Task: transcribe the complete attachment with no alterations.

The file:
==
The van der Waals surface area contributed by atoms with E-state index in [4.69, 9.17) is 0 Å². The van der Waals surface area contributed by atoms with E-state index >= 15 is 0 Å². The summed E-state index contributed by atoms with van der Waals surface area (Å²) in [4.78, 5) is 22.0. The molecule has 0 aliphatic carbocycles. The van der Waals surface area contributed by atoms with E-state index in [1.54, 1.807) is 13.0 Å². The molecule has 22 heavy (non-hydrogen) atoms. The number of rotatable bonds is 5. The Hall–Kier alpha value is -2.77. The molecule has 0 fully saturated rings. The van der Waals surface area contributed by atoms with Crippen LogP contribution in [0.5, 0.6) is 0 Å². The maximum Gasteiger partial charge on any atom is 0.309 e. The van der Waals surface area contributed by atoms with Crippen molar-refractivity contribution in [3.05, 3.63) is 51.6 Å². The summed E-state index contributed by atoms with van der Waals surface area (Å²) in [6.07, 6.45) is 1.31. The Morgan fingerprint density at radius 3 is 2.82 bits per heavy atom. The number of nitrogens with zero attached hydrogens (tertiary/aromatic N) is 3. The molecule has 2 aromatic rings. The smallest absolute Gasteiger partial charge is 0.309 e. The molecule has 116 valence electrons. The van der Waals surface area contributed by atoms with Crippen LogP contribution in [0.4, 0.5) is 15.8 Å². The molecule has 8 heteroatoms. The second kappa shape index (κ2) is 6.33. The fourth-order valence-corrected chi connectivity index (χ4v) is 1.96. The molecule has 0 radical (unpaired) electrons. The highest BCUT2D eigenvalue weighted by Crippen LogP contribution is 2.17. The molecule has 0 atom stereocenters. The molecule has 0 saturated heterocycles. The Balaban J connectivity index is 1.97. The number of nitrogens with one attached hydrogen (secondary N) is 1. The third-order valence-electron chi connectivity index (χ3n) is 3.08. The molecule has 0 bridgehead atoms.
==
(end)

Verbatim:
The van der Waals surface area contributed by atoms with E-state index in [4.69, 9.17) is 0 Å². The van der Waals surface area contributed by atoms with E-state index >= 15 is 0 Å². The summed E-state index contributed by atoms with van der Waals surface area (Å²) in [4.78, 5) is 22.0. The molecule has 0 aliphatic carbocycles. The van der Waals surface area contributed by atoms with E-state index in [1.54, 1.807) is 13.0 Å². The molecule has 22 heavy (non-hydrogen) atoms. The number of rotatable bonds is 5. The Hall–Kier alpha value is -2.77. The molecule has 0 fully saturated rings. The van der Waals surface area contributed by atoms with Crippen LogP contribution in [0.5, 0.6) is 0 Å². The maximum Gasteiger partial charge on any atom is 0.309 e. The van der Waals surface area contributed by atoms with Crippen molar-refractivity contribution in [3.05, 3.63) is 51.6 Å². The summed E-state index contributed by atoms with van der Waals surface area (Å²) in [6.07, 6.45) is 1.31. The Morgan fingerprint density at radius 3 is 2.82 bits per heavy atom. The number of nitrogens with zero attached hydrogens (tertiary/aromatic N) is 3. The molecule has 2 aromatic rings. The smallest absolute Gasteiger partial charge is 0.309 e. The molecule has 116 valence electrons. The van der Waals surface area contributed by atoms with Crippen LogP contribution in [0.4, 0.5) is 15.8 Å². The molecule has 8 heteroatoms. The second kappa shape index (κ2) is 6.33. The fourth-order valence-corrected chi connectivity index (χ4v) is 1.96. The molecule has 0 radical (unpaired) electrons. The highest BCUT2D eigenvalue weighted by Crippen LogP contribution is 2.17. The molecule has 0 atom stereocenters. The molecule has 0 saturated heterocycles. The Balaban J connectivity index is 1.97. The number of nitrogens with one attached hydrogen (secondary N) is 1. The third-order valence-electron chi connectivity index (χ3n) is 3.08. The molecule has 0 bridgehead atoms.